Ireland is hardly known as a hotbed of statistical research but Dr Brendan Murphy is helping to change that. The Trinity-based statistician and lecturer, who followed a degree in Maths and Statistics and Masters in Maths at University College Cork with a PhD in Statistics at Yale University in the US, is now one of the leading statistical thinkers in the country.
“The main stuff I’m working on at the moment would go under the title ‘mixture models’, which is about looking at data and trying to find sub-groups within it,” he explains. The aim is to discern patterns, such as voting patterns in election data and course selection patterns in lists of CAO college places.
Murphy is now hoping to apply his statistical nous to new areas such as genetics and food science but in order to do that he will need funding for an additional full-time postgraduate researcher. There has been a government-backed funding mechanism in place for over a decade that supports such basic research projects. It is called the Basic Research Grants Programme (BRGP). Funded and run by Enterprise Ireland (EI) since inception, it changed this year when the programme was quietly transferred over to Science Foundation Ireland (SFI), in association with the Irish Council for Science, Engineering and Technology (IRCSET).
For Murphy, and researchers like him, the decision has been a welcome one. Over the past five years, Murphy has four times applied for funding under the BRGP, only to see his application rejected every time. While not wanting to criticise EI’s handling of the programme, he clearly feels that the management of such a scheme rightly belongs under the wing of a science-led body such as SFI and not a government enterprise agency. “I’m expecting more from the Basic Research Grants Programme now that it’s under the SFI. It is putting in place a proper peer review process whereas Enterprise Ireland, while it strived to have peer review for all the projects, due to time constraints it wasn’t always able to do that,” he says.
The first stage of BRGP 2004 concluded at the end of last month, the deadline for the submissions of ‘expressions of interest’ from researchers. These submissions will be used by SFI to create and assemble appropriate evaluation teams. For the first time, lists of non-Republic of Ireland-based scientific referee nominees were also required to accompany the proposals. SFI received an unprecedented 800 applications, a 40pc increase on previous years. All applicants that submitted an expression of interest are eligible to submit a proposal for review to the BRGP 2004, the closing date for which is 9 January, 2004. The list of funding awards is due to be announced in April, following the peer review process.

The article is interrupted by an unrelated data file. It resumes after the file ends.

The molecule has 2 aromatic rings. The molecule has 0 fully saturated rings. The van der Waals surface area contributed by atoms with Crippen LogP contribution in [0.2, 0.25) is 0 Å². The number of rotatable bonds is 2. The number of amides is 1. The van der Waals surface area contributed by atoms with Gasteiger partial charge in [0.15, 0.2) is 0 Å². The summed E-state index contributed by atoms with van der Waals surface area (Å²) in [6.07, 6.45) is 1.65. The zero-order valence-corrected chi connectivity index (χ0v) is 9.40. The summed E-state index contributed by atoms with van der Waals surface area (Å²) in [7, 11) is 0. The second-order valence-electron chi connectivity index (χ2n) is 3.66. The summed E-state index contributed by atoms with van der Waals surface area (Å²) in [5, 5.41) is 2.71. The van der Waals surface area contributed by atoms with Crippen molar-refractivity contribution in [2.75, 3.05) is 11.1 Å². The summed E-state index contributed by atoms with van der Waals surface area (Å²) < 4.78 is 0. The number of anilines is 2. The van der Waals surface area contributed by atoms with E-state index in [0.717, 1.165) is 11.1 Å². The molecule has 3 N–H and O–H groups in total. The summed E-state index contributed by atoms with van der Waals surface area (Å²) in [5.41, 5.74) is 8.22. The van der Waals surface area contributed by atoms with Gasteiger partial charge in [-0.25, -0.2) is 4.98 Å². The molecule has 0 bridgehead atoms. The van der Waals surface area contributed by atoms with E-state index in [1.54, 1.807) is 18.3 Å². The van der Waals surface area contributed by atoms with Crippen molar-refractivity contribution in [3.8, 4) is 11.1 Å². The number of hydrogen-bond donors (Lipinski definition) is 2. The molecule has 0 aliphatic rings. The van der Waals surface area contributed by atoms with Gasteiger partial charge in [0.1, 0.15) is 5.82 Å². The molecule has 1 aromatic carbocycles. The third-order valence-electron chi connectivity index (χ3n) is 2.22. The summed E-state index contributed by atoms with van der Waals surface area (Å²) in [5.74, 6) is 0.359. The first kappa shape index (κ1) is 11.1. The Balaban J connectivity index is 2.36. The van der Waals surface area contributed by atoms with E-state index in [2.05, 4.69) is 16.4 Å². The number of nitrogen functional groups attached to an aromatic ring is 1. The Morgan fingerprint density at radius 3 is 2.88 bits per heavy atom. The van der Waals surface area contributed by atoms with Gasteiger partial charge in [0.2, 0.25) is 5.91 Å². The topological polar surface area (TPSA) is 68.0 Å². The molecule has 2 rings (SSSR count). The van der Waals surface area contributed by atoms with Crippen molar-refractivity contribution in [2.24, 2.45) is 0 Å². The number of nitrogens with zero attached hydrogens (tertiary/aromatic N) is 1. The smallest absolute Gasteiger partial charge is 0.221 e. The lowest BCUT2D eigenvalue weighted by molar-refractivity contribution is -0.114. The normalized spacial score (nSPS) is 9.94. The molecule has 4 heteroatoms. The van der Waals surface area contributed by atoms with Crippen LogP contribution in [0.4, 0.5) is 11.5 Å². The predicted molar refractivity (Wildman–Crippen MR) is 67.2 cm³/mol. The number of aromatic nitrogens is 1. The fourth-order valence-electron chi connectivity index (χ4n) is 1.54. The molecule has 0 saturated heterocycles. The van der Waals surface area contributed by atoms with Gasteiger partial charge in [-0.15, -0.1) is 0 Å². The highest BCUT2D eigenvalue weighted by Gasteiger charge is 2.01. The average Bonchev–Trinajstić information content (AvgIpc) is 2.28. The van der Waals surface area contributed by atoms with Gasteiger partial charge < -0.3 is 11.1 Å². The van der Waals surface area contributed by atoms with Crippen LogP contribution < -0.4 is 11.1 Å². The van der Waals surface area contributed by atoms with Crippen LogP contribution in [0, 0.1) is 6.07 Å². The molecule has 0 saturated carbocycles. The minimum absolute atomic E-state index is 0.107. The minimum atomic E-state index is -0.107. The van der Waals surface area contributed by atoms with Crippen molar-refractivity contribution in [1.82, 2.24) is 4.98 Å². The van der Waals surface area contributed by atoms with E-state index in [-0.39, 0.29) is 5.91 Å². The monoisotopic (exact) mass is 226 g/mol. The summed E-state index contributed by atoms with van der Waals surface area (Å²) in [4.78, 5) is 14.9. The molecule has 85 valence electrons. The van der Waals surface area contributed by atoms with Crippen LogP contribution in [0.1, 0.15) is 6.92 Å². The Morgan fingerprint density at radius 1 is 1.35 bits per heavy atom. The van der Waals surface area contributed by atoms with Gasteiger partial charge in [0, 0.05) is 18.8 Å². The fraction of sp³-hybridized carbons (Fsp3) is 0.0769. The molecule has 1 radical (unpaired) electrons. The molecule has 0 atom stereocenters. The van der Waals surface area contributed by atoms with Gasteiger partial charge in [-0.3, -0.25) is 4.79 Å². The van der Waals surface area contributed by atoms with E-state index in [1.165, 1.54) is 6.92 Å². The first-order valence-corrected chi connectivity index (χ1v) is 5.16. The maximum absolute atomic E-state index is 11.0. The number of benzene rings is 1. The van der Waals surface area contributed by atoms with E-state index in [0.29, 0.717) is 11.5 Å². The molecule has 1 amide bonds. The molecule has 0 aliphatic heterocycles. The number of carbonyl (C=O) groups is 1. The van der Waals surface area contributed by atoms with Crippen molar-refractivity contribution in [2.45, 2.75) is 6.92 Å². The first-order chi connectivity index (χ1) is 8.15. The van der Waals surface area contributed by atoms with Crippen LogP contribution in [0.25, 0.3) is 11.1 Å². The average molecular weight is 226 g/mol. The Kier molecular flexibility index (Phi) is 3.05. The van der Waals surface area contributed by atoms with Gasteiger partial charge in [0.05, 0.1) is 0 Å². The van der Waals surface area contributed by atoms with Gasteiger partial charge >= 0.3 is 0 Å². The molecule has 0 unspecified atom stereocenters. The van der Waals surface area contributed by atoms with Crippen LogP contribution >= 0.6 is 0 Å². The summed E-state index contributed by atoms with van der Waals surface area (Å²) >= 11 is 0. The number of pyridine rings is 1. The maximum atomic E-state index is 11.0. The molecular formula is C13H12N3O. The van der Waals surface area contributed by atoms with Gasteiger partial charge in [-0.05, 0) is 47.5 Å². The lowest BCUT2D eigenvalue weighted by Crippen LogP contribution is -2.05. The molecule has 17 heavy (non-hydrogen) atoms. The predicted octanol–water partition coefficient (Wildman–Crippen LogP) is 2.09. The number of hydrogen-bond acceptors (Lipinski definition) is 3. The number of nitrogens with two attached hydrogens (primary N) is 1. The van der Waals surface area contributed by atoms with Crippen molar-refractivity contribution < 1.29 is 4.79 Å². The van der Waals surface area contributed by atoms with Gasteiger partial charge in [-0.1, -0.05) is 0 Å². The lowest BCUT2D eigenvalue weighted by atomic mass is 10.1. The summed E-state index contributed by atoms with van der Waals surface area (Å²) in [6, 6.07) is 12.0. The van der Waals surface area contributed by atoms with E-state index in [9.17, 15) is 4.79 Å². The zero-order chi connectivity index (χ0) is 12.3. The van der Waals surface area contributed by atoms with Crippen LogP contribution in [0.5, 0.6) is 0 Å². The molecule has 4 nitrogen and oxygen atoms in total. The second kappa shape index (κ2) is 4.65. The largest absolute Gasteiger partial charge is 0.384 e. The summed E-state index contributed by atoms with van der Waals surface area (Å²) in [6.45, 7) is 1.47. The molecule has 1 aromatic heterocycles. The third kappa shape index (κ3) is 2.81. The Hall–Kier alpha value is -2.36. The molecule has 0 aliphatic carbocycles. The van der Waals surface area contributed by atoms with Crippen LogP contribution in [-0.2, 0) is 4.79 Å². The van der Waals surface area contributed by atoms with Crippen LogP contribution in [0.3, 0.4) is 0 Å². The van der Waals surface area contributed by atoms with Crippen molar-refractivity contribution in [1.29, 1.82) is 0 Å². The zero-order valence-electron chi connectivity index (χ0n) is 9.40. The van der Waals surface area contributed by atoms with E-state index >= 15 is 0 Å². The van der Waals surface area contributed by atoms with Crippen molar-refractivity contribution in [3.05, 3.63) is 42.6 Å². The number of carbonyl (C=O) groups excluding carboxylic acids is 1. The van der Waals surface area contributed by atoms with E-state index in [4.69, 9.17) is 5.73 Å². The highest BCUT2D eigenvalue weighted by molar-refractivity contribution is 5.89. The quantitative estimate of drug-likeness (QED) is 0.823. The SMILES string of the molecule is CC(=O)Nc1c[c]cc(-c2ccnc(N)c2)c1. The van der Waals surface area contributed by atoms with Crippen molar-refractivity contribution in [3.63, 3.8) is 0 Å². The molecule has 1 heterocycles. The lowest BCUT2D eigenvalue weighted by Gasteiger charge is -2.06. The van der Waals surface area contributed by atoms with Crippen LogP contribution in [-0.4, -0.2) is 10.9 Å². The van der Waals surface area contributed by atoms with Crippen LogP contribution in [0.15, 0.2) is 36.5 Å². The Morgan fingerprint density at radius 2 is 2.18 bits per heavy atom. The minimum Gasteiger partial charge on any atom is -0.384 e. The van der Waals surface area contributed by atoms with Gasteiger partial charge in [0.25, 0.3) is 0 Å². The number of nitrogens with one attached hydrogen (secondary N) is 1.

The programme has an annual budget of €3m, which includes a substantial contribution from IRCSET, but, in another innovation, SFI is to provide a 30pc supplement for universities to cover research overheads, which brings the value of the scheme to €3.9m. In the past a funding award under the BRGP covered only the researcher’s salary and materials and additional money had to be found internally to cover running costs, which was often problematic for cash-strapped colleges. The new stipend brings the scheme more in line with similar schemes in the US, where an additional sum amounting to up to 50pc of the value of a grant is generally provided to cover research overheads.
The number of proposals funded will depend on their quality and the final budget set by SFI. Last year, funds meted out to individual projects were typically in the €100-150k range. SFI said it expects to fund approximately 100 projects this year, which suggests the average funding amount will be closer to €30k unless SFI puts more money into the jar. The organisation plans to have set its budget by the first week in February — well before the review process is completed.
Open to applications in the areas of biosciences, chemistry, earth sciences, mathematics and computer science, physics and engineering, the BRGP broadens SFI’s fields of interest in this programme beyond the areas of biotechnology and information and communications technology (ICT). But why does basic research matter at all?
“I think the reason it’s so important is that you can never tell where new breakthroughs are going to come from,” remarks Dr Richard Hirsh, senior scientific programme officer within the SFI’s ICT division (pictured). “There’s always the wonderful possibility that some researcher working on his own can discover something revolutionary. Also, basic research involves education of students, and students are the best way to transfer technology because they carry the knowledge with them.”
He added that basic research is akin to a safety net for Ireland in that it opens doors to new areas of technology that could perhaps form the foundation for Ireland’s future economic prosperity. “SFI has in its remit biotechnology and ICT, but there’s no way to forecast five years from now whether those will be the areas that will benefit the Irish economy,” he points out.
Paying tribute to EI’s management of the scheme for the past decade, Hirsh noted that many exciting research projects had got off the ground thanks to the programme. Under SFI’s stewardship, he expected there would be many more to come.
“We are committed to basic research and see it as broadening the base of scientists that SFI will be able to cover to nurture a burgeoning research community within the island,” he concludes.
By Brian Skelly